Indexed on: 08 Jun '18Published on: 07 Jun '18Published in: BMC Veterinary Research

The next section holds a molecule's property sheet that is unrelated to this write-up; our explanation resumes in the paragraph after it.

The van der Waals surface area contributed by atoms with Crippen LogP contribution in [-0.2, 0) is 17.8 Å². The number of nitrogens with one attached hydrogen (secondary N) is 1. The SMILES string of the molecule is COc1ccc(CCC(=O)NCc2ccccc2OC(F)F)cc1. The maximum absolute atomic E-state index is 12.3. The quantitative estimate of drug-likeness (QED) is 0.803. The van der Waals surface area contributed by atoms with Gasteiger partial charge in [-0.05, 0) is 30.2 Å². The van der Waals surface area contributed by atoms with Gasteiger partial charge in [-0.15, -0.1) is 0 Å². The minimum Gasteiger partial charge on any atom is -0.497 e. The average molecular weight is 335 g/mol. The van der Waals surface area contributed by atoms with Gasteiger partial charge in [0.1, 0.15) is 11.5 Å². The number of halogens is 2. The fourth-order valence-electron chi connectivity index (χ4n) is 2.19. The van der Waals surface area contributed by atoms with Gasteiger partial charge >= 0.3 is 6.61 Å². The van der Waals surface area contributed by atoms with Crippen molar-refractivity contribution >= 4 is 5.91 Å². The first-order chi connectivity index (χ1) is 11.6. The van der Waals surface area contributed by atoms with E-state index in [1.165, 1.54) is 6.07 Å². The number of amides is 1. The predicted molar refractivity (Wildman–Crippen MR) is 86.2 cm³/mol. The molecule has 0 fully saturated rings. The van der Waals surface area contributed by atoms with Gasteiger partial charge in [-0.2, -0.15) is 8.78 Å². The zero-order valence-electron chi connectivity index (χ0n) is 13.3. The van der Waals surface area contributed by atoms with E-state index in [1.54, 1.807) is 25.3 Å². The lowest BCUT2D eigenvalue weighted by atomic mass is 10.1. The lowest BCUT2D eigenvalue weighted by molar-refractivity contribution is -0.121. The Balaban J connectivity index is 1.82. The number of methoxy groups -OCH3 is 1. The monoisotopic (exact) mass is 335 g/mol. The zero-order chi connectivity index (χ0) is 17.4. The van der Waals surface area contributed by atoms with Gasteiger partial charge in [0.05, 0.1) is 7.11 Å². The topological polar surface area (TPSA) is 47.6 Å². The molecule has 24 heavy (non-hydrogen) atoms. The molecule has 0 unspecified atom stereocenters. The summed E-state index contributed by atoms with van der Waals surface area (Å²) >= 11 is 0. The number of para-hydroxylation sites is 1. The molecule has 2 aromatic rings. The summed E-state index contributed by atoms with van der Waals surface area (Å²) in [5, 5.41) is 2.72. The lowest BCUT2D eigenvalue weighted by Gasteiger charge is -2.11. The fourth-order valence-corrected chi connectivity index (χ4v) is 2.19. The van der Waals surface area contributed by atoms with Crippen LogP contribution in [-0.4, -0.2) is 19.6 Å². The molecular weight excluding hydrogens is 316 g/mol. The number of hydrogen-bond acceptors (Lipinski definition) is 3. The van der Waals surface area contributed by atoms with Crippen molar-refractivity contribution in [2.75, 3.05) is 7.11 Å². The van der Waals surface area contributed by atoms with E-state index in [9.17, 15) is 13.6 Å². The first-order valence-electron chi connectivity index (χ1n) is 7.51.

Members of the genus Shigella are intestinal pathogens and a major cause of seasonal outbreaks of bacterial diarrhea worldwide. Although humans are the conventional hosts of Shigella species, expansion of the Shigella host range to certain animals was recently reported. To investigate the prevalence of Shigella sonnei (S. sonnei) in yaks and perform molecular characterization, we analyzed 1132 fresh yak diarrheal stool samples and collected a total of 44 S. sonnei isolates.We performed multilocus sequence typing (MLST) and pulsed-field gel electrophoresis (PFGE) with XbaI-digested DNA to study genetic relatedness among the 44 isolates, which were differentiated into 4 sequence types (STs) and 32 PFGE types (PTs). All isolates harbored virulence genes, and 87.36% tested positive for invasion plasmid antigen H (ipaH), invasion associated locus (ial) and the Shigella enterotoxin gene sen. According to the results of antimicrobial susceptibility tests, 45.45% (20/44) were resistant to fluoroquinolones and/or cephalosporin. By sequencing the quinolone resistance determining region (QRDR) genes, we identified double mutations in gyrA (Ser83-Leu and Asp87-Asn) and a single mutation in parC (Ser80-Ile). All 12 fluoroquinolone-resistant S. sonnei isolates tested positive for the aac(6′)-Ib-cr gene but negative for qepA. Three isolates harbored qnr genes, including two with qnrS and one with qnrB. In addition, three types of β-lactamase genes, bla TEM-1 , bla OXA-1 and bla CTX-M-14/79 , were detected in cephalosporin-resistant isolates.The findings of this study have enriched our knowledge of fluoroquinolone- and/or cephalosporin-resistant S. sonnei isolates from yaks, which has important public health significance.